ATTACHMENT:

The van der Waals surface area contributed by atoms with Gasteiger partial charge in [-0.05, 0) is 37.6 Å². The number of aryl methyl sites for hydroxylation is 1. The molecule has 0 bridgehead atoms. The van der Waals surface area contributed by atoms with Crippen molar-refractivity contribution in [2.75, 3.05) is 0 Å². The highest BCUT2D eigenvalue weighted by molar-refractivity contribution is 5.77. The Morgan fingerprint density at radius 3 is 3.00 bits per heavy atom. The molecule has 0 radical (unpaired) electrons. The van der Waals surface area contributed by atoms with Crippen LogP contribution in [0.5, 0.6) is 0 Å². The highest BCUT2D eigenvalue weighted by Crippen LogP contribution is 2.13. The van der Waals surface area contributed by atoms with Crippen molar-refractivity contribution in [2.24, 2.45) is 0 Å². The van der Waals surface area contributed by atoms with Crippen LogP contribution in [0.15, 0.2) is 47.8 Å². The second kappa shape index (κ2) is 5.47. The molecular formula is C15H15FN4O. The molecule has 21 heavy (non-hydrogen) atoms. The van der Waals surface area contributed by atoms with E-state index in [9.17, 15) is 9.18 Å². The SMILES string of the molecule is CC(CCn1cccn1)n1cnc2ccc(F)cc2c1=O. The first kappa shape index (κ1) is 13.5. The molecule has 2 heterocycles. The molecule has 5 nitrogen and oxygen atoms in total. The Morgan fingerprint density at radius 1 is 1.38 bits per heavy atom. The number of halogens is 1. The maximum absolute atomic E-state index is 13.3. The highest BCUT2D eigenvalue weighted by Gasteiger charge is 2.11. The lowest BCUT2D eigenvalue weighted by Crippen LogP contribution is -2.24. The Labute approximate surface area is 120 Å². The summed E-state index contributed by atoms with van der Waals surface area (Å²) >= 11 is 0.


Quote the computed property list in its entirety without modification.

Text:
The van der Waals surface area contributed by atoms with Gasteiger partial charge in [-0.05, 0) is 37.6 Å². The number of aryl methyl sites for hydroxylation is 1. The molecule has 0 bridgehead atoms. The van der Waals surface area contributed by atoms with Crippen molar-refractivity contribution in [2.75, 3.05) is 0 Å². The highest BCUT2D eigenvalue weighted by molar-refractivity contribution is 5.77. The Morgan fingerprint density at radius 3 is 3.00 bits per heavy atom. The molecule has 0 radical (unpaired) electrons. The van der Waals surface area contributed by atoms with Crippen LogP contribution in [0.5, 0.6) is 0 Å². The highest BCUT2D eigenvalue weighted by Crippen LogP contribution is 2.13. The van der Waals surface area contributed by atoms with Crippen molar-refractivity contribution in [2.24, 2.45) is 0 Å². The van der Waals surface area contributed by atoms with Crippen LogP contribution in [0.15, 0.2) is 47.8 Å². The second kappa shape index (κ2) is 5.47. The molecular formula is C15H15FN4O. The molecule has 21 heavy (non-hydrogen) atoms. The van der Waals surface area contributed by atoms with E-state index in [9.17, 15) is 9.18 Å². The SMILES string of the molecule is CC(CCn1cccn1)n1cnc2ccc(F)cc2c1=O. The first kappa shape index (κ1) is 13.5. The molecule has 2 heterocycles. The molecule has 5 nitrogen and oxygen atoms in total. The Morgan fingerprint density at radius 1 is 1.38 bits per heavy atom. The number of halogens is 1. The maximum absolute atomic E-state index is 13.3. The highest BCUT2D eigenvalue weighted by Gasteiger charge is 2.11. The lowest BCUT2D eigenvalue weighted by Crippen LogP contribution is -2.24. The Labute approximate surface area is 120 Å². The summed E-state index contributed by atoms with van der Waals surface area (Å²) >= 11 is 0.